Background Subsection 408(d) of the Copyright Act authorizes the Register of Copyrights to accept applications for supplementary registration. The purpose of supplementary registration is to correct errors or amplify information in a basic registration. The regulations for supplementary registration are contained in 37 CFR 201.5, which took effect on January 1, 1978, to implement the 1976 revision of the Copyright Act. Since that time, only minor technical amendments have been made to § 201.5. The Copyright Office is now revising portions of § 201.5(b) to convey more clearly the Copyright Office’s practices and procedures regarding the kind of amplifications that may be made to a basic registration through supplementary registration. The purpose of this notice is to remove any ambiguity concerning paragraph (b) that might exist by clarifying what has been standard practice for many years. The Copyright Office determined that paragraph (b) should be clarified after it recently became aware that a member of the public misinterpreted the kind of amplification that may be made to a basic application through supplementary registration. Under this misinterpretation, paragraph (b) would

prevent an amplification to add the name of someone who is a co-claimant or co-owner of a copyright but who is not also a co-author. The Copyright Office recognizes that paragraph (b) may be susceptible of such a misinterpretation. This amendment will preclude such an interpretation by clarifying that supplementary registration may be used to add the name of a co-owner or co-claimant who is not a co-author but whose name should have been provided at the time the basic registration was made. This clarification is made by limiting amplifications to the information that is required by the application for the basic registration. See § 201.5(b)(2)(ii)(A). Defined this way, it is clear that supplementary registration may be made to add information about claimants, whether or not they are also authors, if such information constitutes a correct statement of the facts that existed at the time of the original submission of the claim already on record. The information that is required in an application for a basic registration is set forth at 17 U.S.C. 409. The Copyright Office follows the general policy of requiring all authors and copyright claimants to supply information, consistent with 17 U.S.C. 409, concerning the authorship being claimed in the application for registration. As revised, § 201.5(b)(2)(ii)(A) now expressly states that a supplementary registration may be made to provide information ‘‘such as the identity of a co-author or co-claimant.’’ This amendment also clarifies that an amplification may not be made through supplementary registration to add information about an owner or claimant who acquired a copyright claim on or after the effective date of registration. See § 201.5(b)(2)(iii)(A). These changes clarify what have been the Copyright Office’s longstanding practices and procedures. There will be no change in Copyright Office procedures as a result of this amendment. List of Subjects in 37 CFR Part 201 Copyright, Registration. Interim Rule For the reasons stated above, 37 CFR 201.5 is amended as set forth below: PART 201—GENERAL PROVISIONS 1. The authority citation for part 201 continues to read as follows:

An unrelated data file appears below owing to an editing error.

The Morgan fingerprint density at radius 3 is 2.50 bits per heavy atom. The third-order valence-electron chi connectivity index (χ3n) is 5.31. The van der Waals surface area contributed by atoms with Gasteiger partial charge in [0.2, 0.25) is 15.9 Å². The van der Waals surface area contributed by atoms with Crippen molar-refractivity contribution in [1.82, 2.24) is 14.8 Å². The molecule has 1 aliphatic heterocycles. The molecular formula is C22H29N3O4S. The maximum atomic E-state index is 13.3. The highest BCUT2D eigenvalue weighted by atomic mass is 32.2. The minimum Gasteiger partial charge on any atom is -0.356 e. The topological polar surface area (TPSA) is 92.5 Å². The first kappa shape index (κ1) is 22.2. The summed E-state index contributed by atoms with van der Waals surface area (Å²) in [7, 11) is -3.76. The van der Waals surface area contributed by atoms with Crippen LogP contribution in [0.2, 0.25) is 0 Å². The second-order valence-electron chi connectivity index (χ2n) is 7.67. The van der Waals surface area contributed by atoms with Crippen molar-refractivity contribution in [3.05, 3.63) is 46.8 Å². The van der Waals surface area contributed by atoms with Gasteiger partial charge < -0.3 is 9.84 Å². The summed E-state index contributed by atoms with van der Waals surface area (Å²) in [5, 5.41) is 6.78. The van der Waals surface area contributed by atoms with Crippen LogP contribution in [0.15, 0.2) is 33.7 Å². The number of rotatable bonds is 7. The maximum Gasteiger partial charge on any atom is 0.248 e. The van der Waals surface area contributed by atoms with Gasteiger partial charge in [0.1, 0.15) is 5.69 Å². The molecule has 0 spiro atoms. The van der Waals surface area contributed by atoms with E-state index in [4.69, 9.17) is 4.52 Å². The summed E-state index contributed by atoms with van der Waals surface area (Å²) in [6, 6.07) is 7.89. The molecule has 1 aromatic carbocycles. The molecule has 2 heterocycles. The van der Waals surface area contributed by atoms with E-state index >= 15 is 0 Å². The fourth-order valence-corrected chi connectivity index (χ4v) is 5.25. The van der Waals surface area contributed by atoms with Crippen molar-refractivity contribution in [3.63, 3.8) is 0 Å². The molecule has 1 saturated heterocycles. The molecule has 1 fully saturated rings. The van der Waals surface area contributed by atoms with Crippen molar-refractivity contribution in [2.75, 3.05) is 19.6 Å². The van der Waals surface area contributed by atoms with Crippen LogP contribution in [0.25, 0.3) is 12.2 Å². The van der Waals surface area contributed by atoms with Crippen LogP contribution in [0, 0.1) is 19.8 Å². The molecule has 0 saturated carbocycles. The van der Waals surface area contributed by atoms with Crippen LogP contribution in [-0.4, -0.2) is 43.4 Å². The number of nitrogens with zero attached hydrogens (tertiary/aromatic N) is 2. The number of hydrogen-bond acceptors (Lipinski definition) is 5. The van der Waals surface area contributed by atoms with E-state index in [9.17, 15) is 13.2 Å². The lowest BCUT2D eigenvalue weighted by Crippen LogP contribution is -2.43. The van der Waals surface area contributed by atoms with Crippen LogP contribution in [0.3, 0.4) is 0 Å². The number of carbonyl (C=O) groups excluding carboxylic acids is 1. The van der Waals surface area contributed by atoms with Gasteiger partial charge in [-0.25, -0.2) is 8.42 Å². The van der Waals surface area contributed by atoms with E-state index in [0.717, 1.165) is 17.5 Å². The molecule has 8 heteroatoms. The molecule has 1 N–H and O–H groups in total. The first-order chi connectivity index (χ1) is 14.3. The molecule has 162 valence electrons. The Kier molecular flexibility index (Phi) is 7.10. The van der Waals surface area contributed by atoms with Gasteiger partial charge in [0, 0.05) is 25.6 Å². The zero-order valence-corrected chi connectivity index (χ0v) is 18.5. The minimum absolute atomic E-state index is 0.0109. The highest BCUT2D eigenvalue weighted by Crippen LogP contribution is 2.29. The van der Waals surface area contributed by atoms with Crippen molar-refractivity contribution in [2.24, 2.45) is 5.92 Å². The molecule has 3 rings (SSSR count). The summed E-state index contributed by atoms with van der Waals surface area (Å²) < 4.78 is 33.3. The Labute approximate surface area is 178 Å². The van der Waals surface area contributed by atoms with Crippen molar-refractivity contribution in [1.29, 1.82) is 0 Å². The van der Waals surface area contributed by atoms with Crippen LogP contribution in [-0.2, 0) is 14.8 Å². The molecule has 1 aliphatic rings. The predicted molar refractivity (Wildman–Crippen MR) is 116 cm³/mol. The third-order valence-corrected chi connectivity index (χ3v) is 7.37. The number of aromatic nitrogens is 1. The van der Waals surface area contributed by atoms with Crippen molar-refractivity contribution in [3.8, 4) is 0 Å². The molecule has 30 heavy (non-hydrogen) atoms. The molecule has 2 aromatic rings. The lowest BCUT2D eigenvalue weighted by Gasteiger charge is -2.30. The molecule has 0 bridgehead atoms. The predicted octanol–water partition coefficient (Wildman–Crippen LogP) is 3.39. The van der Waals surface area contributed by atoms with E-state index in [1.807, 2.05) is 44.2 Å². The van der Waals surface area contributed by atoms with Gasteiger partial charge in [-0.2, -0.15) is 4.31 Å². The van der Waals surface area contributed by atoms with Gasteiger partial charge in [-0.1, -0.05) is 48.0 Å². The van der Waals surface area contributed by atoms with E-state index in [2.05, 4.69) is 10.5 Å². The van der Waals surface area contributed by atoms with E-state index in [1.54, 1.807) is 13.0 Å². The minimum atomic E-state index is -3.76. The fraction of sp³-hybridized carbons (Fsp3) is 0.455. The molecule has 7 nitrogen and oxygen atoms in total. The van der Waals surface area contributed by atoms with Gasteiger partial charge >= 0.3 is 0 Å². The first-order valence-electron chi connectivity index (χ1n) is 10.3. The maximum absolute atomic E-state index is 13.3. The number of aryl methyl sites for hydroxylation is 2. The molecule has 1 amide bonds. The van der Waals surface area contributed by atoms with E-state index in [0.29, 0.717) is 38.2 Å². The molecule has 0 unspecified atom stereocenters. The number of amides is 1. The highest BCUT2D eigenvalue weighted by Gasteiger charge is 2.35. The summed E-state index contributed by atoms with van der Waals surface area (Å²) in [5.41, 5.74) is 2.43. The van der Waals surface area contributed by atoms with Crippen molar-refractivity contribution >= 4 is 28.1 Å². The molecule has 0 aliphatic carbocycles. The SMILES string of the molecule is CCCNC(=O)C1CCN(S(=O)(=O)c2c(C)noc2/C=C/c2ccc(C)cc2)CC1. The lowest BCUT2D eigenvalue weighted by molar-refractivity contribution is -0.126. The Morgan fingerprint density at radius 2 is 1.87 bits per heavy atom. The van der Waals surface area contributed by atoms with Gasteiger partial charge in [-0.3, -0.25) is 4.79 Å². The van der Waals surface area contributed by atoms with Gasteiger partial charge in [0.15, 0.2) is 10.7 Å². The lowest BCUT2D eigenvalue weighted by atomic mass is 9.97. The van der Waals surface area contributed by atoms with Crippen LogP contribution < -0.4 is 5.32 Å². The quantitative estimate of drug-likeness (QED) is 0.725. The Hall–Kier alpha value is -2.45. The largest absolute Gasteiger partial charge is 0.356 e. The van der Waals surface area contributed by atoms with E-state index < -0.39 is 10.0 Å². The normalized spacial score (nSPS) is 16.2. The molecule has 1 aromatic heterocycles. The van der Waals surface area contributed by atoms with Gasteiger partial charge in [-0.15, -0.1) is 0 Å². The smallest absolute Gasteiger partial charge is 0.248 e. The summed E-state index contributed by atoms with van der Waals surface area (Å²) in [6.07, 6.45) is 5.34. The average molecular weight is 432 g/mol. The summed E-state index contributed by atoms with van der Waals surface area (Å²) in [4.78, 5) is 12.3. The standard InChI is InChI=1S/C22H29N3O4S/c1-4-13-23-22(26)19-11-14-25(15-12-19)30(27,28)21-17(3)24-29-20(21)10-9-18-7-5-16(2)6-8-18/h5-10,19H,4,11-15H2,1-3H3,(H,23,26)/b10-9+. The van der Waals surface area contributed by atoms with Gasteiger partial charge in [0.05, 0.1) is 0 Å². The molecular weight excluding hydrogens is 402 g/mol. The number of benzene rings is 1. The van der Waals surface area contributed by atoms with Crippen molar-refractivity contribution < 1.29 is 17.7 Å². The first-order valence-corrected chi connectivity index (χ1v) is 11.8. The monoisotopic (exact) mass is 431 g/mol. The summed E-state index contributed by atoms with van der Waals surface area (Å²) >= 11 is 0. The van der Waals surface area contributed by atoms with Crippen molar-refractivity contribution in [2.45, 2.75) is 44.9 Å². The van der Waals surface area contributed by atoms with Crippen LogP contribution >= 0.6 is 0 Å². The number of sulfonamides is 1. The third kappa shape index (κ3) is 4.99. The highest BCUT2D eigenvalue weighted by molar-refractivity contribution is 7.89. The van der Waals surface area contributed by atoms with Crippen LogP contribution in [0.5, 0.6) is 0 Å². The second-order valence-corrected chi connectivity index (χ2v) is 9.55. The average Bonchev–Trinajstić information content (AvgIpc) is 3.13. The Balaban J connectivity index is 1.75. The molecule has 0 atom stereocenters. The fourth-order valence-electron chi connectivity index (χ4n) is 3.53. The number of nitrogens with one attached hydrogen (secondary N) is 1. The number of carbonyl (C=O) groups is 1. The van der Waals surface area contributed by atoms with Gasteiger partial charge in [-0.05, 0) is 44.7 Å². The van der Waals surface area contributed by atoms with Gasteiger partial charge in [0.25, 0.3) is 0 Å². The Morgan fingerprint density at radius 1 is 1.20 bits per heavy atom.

Authority: 17 U.S.C. 702.